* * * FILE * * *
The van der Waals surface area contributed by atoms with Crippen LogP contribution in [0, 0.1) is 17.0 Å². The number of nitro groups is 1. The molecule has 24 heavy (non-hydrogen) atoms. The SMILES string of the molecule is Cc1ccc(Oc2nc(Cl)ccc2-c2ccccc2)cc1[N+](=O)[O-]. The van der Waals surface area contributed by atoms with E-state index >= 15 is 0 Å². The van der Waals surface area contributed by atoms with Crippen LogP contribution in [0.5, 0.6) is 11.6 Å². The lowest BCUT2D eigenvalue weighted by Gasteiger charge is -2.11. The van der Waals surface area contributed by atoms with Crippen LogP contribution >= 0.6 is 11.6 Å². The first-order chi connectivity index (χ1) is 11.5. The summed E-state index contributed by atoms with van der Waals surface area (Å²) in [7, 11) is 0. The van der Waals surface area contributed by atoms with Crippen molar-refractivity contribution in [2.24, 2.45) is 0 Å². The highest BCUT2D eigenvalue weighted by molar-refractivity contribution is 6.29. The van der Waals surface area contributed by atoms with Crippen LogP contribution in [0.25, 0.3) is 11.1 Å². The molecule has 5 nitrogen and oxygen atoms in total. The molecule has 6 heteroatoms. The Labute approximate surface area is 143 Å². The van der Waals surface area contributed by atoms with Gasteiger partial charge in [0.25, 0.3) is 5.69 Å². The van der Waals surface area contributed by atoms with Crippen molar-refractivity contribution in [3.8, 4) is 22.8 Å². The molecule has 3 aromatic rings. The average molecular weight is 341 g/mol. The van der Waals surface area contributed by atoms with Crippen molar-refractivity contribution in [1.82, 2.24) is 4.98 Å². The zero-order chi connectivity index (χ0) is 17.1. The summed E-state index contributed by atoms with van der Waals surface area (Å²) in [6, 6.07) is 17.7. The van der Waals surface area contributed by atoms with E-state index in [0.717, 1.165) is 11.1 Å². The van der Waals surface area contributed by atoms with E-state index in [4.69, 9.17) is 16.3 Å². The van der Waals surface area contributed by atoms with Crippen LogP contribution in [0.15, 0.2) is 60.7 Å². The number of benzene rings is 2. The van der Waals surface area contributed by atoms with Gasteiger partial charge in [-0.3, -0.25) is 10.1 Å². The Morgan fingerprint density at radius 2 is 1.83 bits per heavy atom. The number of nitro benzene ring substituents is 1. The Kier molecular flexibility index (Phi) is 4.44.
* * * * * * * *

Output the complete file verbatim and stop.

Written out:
The van der Waals surface area contributed by atoms with Crippen LogP contribution in [0, 0.1) is 17.0 Å². The number of nitro groups is 1. The molecule has 24 heavy (non-hydrogen) atoms. The SMILES string of the molecule is Cc1ccc(Oc2nc(Cl)ccc2-c2ccccc2)cc1[N+](=O)[O-]. The van der Waals surface area contributed by atoms with E-state index >= 15 is 0 Å². The van der Waals surface area contributed by atoms with Crippen LogP contribution in [0.5, 0.6) is 11.6 Å². The lowest BCUT2D eigenvalue weighted by Gasteiger charge is -2.11. The van der Waals surface area contributed by atoms with Crippen LogP contribution >= 0.6 is 11.6 Å². The first-order chi connectivity index (χ1) is 11.5. The summed E-state index contributed by atoms with van der Waals surface area (Å²) in [7, 11) is 0. The van der Waals surface area contributed by atoms with Crippen molar-refractivity contribution in [2.24, 2.45) is 0 Å². The highest BCUT2D eigenvalue weighted by molar-refractivity contribution is 6.29. The van der Waals surface area contributed by atoms with Crippen LogP contribution in [0.25, 0.3) is 11.1 Å². The molecule has 5 nitrogen and oxygen atoms in total. The molecule has 6 heteroatoms. The Labute approximate surface area is 143 Å². The van der Waals surface area contributed by atoms with Gasteiger partial charge in [0.25, 0.3) is 5.69 Å². The van der Waals surface area contributed by atoms with Crippen molar-refractivity contribution in [3.8, 4) is 22.8 Å². The molecule has 3 aromatic rings. The average molecular weight is 341 g/mol. The van der Waals surface area contributed by atoms with Crippen molar-refractivity contribution in [1.82, 2.24) is 4.98 Å². The zero-order chi connectivity index (χ0) is 17.1. The summed E-state index contributed by atoms with van der Waals surface area (Å²) in [6, 6.07) is 17.7. The van der Waals surface area contributed by atoms with E-state index in [0.717, 1.165) is 11.1 Å². The van der Waals surface area contributed by atoms with E-state index in [4.69, 9.17) is 16.3 Å². The van der Waals surface area contributed by atoms with Crippen LogP contribution in [0.15, 0.2) is 60.7 Å². The number of benzene rings is 2. The van der Waals surface area contributed by atoms with Gasteiger partial charge in [-0.3, -0.25) is 10.1 Å². The Morgan fingerprint density at radius 2 is 1.83 bits per heavy atom. The number of nitro benzene ring substituents is 1. The Kier molecular flexibility index (Phi) is 4.44.